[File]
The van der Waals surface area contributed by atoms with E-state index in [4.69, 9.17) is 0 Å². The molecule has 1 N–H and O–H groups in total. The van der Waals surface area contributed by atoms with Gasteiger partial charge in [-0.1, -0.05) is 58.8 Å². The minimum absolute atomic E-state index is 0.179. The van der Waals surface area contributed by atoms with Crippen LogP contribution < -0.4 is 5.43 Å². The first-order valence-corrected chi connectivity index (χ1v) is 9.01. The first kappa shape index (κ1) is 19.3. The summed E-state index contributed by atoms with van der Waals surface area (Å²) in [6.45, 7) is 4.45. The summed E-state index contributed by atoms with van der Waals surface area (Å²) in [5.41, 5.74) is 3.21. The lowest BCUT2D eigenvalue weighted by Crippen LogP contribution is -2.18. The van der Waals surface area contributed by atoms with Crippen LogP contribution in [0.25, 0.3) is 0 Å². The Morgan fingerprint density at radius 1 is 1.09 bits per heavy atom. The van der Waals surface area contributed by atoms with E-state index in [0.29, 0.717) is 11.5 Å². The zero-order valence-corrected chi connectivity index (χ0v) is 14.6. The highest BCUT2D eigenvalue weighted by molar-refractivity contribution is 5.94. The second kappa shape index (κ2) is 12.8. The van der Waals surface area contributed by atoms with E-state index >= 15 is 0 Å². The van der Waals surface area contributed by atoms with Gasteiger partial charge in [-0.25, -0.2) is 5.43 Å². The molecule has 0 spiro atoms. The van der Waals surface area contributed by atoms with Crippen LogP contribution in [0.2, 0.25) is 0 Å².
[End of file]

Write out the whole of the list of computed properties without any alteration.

The van der Waals surface area contributed by atoms with E-state index in [4.69, 9.17) is 0 Å². The molecule has 1 N–H and O–H groups in total. The van der Waals surface area contributed by atoms with Gasteiger partial charge in [-0.1, -0.05) is 58.8 Å². The minimum absolute atomic E-state index is 0.179. The van der Waals surface area contributed by atoms with Crippen LogP contribution < -0.4 is 5.43 Å². The first-order valence-corrected chi connectivity index (χ1v) is 9.01. The first kappa shape index (κ1) is 19.3. The summed E-state index contributed by atoms with van der Waals surface area (Å²) in [6.45, 7) is 4.45. The summed E-state index contributed by atoms with van der Waals surface area (Å²) in [5.41, 5.74) is 3.21. The lowest BCUT2D eigenvalue weighted by Crippen LogP contribution is -2.18. The van der Waals surface area contributed by atoms with Crippen LogP contribution in [0.25, 0.3) is 0 Å². The Morgan fingerprint density at radius 1 is 1.09 bits per heavy atom. The van der Waals surface area contributed by atoms with E-state index in [0.29, 0.717) is 11.5 Å². The zero-order valence-corrected chi connectivity index (χ0v) is 14.6. The highest BCUT2D eigenvalue weighted by molar-refractivity contribution is 5.94. The second kappa shape index (κ2) is 12.8. The van der Waals surface area contributed by atoms with E-state index >= 15 is 0 Å². The van der Waals surface area contributed by atoms with Gasteiger partial charge in [-0.25, -0.2) is 5.43 Å². The molecule has 0 spiro atoms. The van der Waals surface area contributed by atoms with Crippen LogP contribution in [0.2, 0.25) is 0 Å².